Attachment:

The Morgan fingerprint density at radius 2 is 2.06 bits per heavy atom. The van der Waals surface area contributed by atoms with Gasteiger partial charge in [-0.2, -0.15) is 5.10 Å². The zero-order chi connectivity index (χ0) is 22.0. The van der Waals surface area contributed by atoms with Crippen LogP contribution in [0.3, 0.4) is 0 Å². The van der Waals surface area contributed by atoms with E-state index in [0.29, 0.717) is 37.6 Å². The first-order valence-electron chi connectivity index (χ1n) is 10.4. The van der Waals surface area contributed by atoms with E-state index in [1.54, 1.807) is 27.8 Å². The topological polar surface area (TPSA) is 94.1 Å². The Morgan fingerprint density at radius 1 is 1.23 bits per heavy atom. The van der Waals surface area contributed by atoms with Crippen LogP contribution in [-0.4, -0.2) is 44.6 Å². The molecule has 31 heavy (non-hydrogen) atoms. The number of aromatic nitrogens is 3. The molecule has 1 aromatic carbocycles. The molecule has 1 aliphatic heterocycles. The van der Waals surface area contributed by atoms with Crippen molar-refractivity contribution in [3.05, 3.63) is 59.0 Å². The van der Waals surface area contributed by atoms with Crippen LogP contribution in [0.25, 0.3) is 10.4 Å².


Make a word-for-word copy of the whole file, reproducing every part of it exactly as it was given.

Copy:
The Morgan fingerprint density at radius 2 is 2.06 bits per heavy atom. The van der Waals surface area contributed by atoms with Gasteiger partial charge in [-0.2, -0.15) is 5.10 Å². The zero-order chi connectivity index (χ0) is 22.0. The van der Waals surface area contributed by atoms with Crippen LogP contribution in [0.3, 0.4) is 0 Å². The van der Waals surface area contributed by atoms with E-state index in [0.29, 0.717) is 37.6 Å². The first-order valence-electron chi connectivity index (χ1n) is 10.4. The van der Waals surface area contributed by atoms with E-state index in [1.54, 1.807) is 27.8 Å². The topological polar surface area (TPSA) is 94.1 Å². The Morgan fingerprint density at radius 1 is 1.23 bits per heavy atom. The van der Waals surface area contributed by atoms with Crippen LogP contribution in [-0.4, -0.2) is 44.6 Å². The molecule has 31 heavy (non-hydrogen) atoms. The number of aromatic nitrogens is 3. The molecule has 1 aromatic carbocycles. The molecule has 1 aliphatic heterocycles. The van der Waals surface area contributed by atoms with Crippen molar-refractivity contribution in [3.05, 3.63) is 59.0 Å². The van der Waals surface area contributed by atoms with Crippen LogP contribution in [0.25, 0.3) is 10.4 Å².